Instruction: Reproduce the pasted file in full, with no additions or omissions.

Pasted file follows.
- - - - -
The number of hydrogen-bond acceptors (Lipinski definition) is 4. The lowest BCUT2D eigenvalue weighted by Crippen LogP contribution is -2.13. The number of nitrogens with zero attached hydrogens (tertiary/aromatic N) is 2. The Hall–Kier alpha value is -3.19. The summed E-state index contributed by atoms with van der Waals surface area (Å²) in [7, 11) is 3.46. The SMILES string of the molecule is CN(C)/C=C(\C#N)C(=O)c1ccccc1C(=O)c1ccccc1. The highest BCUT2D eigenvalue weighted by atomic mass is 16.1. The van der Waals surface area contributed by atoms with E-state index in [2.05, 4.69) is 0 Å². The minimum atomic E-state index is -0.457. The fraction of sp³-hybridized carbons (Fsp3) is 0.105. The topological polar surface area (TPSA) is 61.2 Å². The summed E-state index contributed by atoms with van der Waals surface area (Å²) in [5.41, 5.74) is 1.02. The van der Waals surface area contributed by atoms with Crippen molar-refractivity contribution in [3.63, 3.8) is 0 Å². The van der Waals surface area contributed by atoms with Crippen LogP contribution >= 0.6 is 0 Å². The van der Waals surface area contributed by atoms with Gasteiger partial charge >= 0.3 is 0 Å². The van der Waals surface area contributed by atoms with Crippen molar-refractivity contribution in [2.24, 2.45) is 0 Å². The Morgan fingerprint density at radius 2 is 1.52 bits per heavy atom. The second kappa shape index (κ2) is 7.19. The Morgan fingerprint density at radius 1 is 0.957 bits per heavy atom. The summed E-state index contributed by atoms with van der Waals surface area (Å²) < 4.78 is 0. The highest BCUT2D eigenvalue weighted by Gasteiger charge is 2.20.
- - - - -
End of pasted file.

The number of hydrogen-bond acceptors (Lipinski definition) is 4. The lowest BCUT2D eigenvalue weighted by Crippen LogP contribution is -2.13. The number of nitrogens with zero attached hydrogens (tertiary/aromatic N) is 2. The Hall–Kier alpha value is -3.19. The summed E-state index contributed by atoms with van der Waals surface area (Å²) in [7, 11) is 3.46. The SMILES string of the molecule is CN(C)/C=C(\C#N)C(=O)c1ccccc1C(=O)c1ccccc1. The highest BCUT2D eigenvalue weighted by atomic mass is 16.1. The van der Waals surface area contributed by atoms with E-state index in [2.05, 4.69) is 0 Å². The minimum atomic E-state index is -0.457. The fraction of sp³-hybridized carbons (Fsp3) is 0.105. The topological polar surface area (TPSA) is 61.2 Å². The summed E-state index contributed by atoms with van der Waals surface area (Å²) in [5.41, 5.74) is 1.02. The van der Waals surface area contributed by atoms with Crippen molar-refractivity contribution in [3.63, 3.8) is 0 Å². The van der Waals surface area contributed by atoms with Crippen LogP contribution >= 0.6 is 0 Å². The van der Waals surface area contributed by atoms with Gasteiger partial charge >= 0.3 is 0 Å². The van der Waals surface area contributed by atoms with Crippen molar-refractivity contribution in [2.24, 2.45) is 0 Å². The Morgan fingerprint density at radius 2 is 1.52 bits per heavy atom. The second kappa shape index (κ2) is 7.19. The Morgan fingerprint density at radius 1 is 0.957 bits per heavy atom. The summed E-state index contributed by atoms with van der Waals surface area (Å²) < 4.78 is 0. The highest BCUT2D eigenvalue weighted by Gasteiger charge is 2.20.